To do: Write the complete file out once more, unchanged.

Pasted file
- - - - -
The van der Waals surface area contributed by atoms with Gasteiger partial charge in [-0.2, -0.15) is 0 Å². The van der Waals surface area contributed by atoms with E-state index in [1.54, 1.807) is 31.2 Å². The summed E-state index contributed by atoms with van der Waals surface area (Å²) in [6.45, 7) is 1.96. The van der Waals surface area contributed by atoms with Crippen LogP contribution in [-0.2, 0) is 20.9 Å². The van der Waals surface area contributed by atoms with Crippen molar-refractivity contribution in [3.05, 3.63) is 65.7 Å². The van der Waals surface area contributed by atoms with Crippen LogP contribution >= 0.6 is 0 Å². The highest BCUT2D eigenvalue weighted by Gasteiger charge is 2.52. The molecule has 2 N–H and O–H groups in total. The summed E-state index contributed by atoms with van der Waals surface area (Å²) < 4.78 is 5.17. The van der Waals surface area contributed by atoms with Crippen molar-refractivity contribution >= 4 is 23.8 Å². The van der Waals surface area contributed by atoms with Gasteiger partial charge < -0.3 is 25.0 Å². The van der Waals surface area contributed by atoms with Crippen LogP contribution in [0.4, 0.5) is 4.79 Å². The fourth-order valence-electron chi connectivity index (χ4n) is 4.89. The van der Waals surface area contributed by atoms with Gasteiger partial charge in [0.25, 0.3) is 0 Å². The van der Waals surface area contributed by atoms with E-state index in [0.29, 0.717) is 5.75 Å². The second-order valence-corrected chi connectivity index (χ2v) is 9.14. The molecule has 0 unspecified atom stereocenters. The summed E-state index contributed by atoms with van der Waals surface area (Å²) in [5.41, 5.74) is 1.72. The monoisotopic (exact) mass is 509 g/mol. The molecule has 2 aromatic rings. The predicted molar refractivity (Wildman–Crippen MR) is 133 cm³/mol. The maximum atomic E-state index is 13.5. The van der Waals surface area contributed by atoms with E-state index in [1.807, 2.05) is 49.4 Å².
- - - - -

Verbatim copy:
The van der Waals surface area contributed by atoms with Gasteiger partial charge in [-0.2, -0.15) is 0 Å². The van der Waals surface area contributed by atoms with E-state index in [1.54, 1.807) is 31.2 Å². The summed E-state index contributed by atoms with van der Waals surface area (Å²) in [6.45, 7) is 1.96. The van der Waals surface area contributed by atoms with Crippen LogP contribution in [-0.2, 0) is 20.9 Å². The van der Waals surface area contributed by atoms with Crippen molar-refractivity contribution in [3.05, 3.63) is 65.7 Å². The van der Waals surface area contributed by atoms with Crippen LogP contribution >= 0.6 is 0 Å². The highest BCUT2D eigenvalue weighted by Gasteiger charge is 2.52. The molecule has 2 N–H and O–H groups in total. The summed E-state index contributed by atoms with van der Waals surface area (Å²) < 4.78 is 5.17. The van der Waals surface area contributed by atoms with Crippen molar-refractivity contribution >= 4 is 23.8 Å². The van der Waals surface area contributed by atoms with Gasteiger partial charge < -0.3 is 25.0 Å². The van der Waals surface area contributed by atoms with Crippen LogP contribution in [0.4, 0.5) is 4.79 Å². The fourth-order valence-electron chi connectivity index (χ4n) is 4.89. The van der Waals surface area contributed by atoms with Gasteiger partial charge in [0.25, 0.3) is 0 Å². The van der Waals surface area contributed by atoms with E-state index in [0.29, 0.717) is 5.75 Å². The second-order valence-corrected chi connectivity index (χ2v) is 9.14. The molecule has 0 unspecified atom stereocenters. The summed E-state index contributed by atoms with van der Waals surface area (Å²) in [5.41, 5.74) is 1.72. The monoisotopic (exact) mass is 509 g/mol. The molecule has 2 aromatic rings. The predicted molar refractivity (Wildman–Crippen MR) is 133 cm³/mol. The maximum atomic E-state index is 13.5. The van der Waals surface area contributed by atoms with E-state index in [1.807, 2.05) is 49.4 Å².